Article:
Most private investigators have law enforcement backgrounds, so they often learned their investigation techniques as police. Nonetheless, the job of a private investigator isn’t the same as that of a cop, so the police investigation procedures differ from private investigation procedures more than you may think.
Interrogation is an important part of police investigation procedures
Everybody knows this scene from TV and movies: The cops bring a suspect down to the station, stick him in an interrogation room and put him through the ringer. They play Good Cop, Bad Cop, try to catch the suspect in a lie and use other psychological techniques to try to elicit a confession. Finally the suspect breaks — or if he or she is the more savvy type — they clam up and ask for a lawyer. Even in real life, interrogation is an important part of the police investigation process and a confession can often make a case for the cops.
This isn’t the case for private investigators. They don’t have police powers, so they can’t detain people. You only have to talk to a private investigator if you want to, so more creativity is required to get information out of people.
Caseload affects police investigations
Because the police are responsible for investigating just about any crime that comes to their attention, they often have huge caseloads. Most police detectives work multiple cases at a time. This has a drastic effect on the police investigation process because the police simply aren’t able to devote their full time and attention to a single case. On the other hand, as New York private investigator Darrin Giglio tells us, “Private investigators have a limited number of clients and only take the cases that they want to. As a result, they can devote their full time and attention to a single case until its conclusion, even if this means weeks or longer of surveillance and investigation on a single case.”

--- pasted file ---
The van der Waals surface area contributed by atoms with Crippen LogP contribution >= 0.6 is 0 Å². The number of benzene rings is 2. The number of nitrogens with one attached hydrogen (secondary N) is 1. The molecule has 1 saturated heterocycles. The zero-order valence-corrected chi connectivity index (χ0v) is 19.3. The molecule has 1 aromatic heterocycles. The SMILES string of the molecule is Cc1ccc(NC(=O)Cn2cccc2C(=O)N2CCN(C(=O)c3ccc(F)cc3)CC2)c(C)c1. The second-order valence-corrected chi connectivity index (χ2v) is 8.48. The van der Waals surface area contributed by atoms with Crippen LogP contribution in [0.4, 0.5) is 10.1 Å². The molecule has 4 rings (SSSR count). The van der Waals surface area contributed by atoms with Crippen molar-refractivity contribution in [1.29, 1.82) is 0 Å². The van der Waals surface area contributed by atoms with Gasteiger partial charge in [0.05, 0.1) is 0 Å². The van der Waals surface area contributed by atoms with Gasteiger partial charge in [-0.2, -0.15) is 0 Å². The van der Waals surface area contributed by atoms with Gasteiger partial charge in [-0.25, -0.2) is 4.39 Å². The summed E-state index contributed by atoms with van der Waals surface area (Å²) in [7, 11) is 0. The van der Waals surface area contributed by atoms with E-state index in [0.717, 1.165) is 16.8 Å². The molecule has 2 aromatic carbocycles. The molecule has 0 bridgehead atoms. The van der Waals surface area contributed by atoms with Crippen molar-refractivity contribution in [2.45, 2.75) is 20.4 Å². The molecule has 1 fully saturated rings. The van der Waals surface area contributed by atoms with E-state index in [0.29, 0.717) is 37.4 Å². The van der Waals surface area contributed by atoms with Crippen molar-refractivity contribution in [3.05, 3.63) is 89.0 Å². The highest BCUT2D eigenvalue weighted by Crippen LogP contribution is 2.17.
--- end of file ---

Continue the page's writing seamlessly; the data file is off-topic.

The police investigation process is limited by budget
In addition to their high caseload, the police also have a limited budget. Tax dollars pay cops’ salaries and there’s only so much to go around. This means that police may not be able to do certain things that are out of their budget, such as use the most top-of-the-line equipment. They may not even be able to conduct 24-hour surveillance if the overtime isn’t in the police department’s budget. Of course, how tight money is depends on which law enforcement agency you’re talking about. The FBI has a lot more money than a small police force in a small rural town, but even large police forces like the NYPD have budget constraints.
Private investigators are only limited by what their clients are willing to pay. Large corporations, law firms and wealthy individuals can pay for a whole team of investigators to conduct constant surveillance for as long as they need to to get the job done.
These are just a few of the ways that the police investigation process differs from the private one. The jobs of a cop and a private investigator are different in more ways than you can count, from the kinds of jobs they do, to what they can do, to the fact that the police can acquire warrants. This is just a glimpse into a few of those many differences.